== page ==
Lab Test Simultaneously Detects
By Linda McGraw
May 22, 2000
A laboratory test that simultaneously
detects Salmonella and a deadly form of E. coli O157:H7 has been
developed by Agricultural Research
Service microbiologists in Ames, Iowa.
The new test uses a technique called fluorescent polymerase chain reaction
(PCR) to detect the two foodborne pathogens. PCR makes many copies of genetic
material called DNA, the basic genetic building blocks of bacteria and other
living organisms. Then two fluorescent probes, which are present in the PCR
tube, specifically detect Salmonella and O157:H7 by detecting the DNA
specific to these bacteria.
So far, the test has been evaluated to detect between one and 10 bacterial
cells in meats and feces that are cultured for 6 to 16 hours prior to
performing PCR, which requires only 4 hours. This makes the new test several
hours faster than standard culturing techniques now used to detect bacterial
contamination in meat or livestock feces.
Detecting the deadly E. coli O157:H7 is critical to stopping the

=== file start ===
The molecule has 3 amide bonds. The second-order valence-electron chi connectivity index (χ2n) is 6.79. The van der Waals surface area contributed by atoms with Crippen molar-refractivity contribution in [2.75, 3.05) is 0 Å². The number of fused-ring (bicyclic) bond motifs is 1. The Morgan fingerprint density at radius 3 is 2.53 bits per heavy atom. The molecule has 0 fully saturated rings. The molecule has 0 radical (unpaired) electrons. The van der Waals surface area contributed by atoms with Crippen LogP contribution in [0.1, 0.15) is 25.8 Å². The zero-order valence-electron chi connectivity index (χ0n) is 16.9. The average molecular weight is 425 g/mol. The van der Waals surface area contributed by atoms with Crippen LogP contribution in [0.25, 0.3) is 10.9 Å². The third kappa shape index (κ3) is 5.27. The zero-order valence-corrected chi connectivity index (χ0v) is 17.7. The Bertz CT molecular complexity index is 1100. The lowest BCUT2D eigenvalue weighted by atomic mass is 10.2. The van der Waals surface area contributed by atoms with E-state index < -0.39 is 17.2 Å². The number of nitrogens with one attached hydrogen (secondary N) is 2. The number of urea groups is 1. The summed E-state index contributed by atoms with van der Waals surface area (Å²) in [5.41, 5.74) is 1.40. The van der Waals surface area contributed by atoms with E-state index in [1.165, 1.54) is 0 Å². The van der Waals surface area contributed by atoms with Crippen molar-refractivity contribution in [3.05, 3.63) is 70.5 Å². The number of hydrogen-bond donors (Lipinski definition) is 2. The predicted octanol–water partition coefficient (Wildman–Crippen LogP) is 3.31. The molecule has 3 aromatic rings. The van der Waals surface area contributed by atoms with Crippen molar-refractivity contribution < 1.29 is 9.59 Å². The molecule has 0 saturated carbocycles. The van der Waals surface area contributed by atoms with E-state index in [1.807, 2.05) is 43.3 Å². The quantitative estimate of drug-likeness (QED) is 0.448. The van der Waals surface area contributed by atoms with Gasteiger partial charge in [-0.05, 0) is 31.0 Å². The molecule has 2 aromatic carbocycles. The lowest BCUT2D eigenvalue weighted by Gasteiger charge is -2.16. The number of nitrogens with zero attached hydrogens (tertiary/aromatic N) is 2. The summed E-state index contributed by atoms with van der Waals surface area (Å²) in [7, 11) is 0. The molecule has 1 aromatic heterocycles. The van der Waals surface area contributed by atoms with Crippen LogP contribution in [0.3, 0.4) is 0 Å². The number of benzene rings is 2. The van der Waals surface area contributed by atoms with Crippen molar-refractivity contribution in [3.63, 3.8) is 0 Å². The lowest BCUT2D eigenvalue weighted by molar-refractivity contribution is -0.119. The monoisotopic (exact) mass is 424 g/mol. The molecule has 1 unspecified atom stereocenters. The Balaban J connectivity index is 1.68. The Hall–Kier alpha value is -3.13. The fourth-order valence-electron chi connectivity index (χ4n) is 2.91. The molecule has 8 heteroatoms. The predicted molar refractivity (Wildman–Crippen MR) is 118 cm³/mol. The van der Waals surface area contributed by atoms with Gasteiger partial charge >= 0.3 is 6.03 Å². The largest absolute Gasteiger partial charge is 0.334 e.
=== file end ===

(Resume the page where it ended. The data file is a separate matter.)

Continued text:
spread of this disease-causing bacterium, which causes bloody diarrhea and can
be fatal. Salmonella and E. coli are found in animal feces and
spread to humans through undercooked contaminated foods. Each year, about
40,000 reported cases of salmonellosis and 73,000 estimated cases of diarrheal
illness due to O157:H7 occur in the U.S.
ARS microbiologists Vijay K. Sharma and Steve A. Carlson at ARS
National Animal Disease Center in
Ames validated the test by using artificially contaminated beef, chicken and
cattle feces. The test would be just as accurate on pork.
The meat processing industry, which slaughters more than $50 billion worth
of livestock annually, could use this technology to meet current federal
regulations that mandate zero tolerance for visible fecal contamination and for
E. coli O157:H7.
Sharma presented the findings today at the American Society for Microbiology (ASM)
meeting in Los Angeles.
ARS is the chief research agency for the U.S.
Department of Agriculture.
Scientific contact: Vijay K. Sharma, National Animal Disease Center,
P.O. Box 70, Ames, IA 50010, phone (515) 663-7279, fax (515) 663-7458,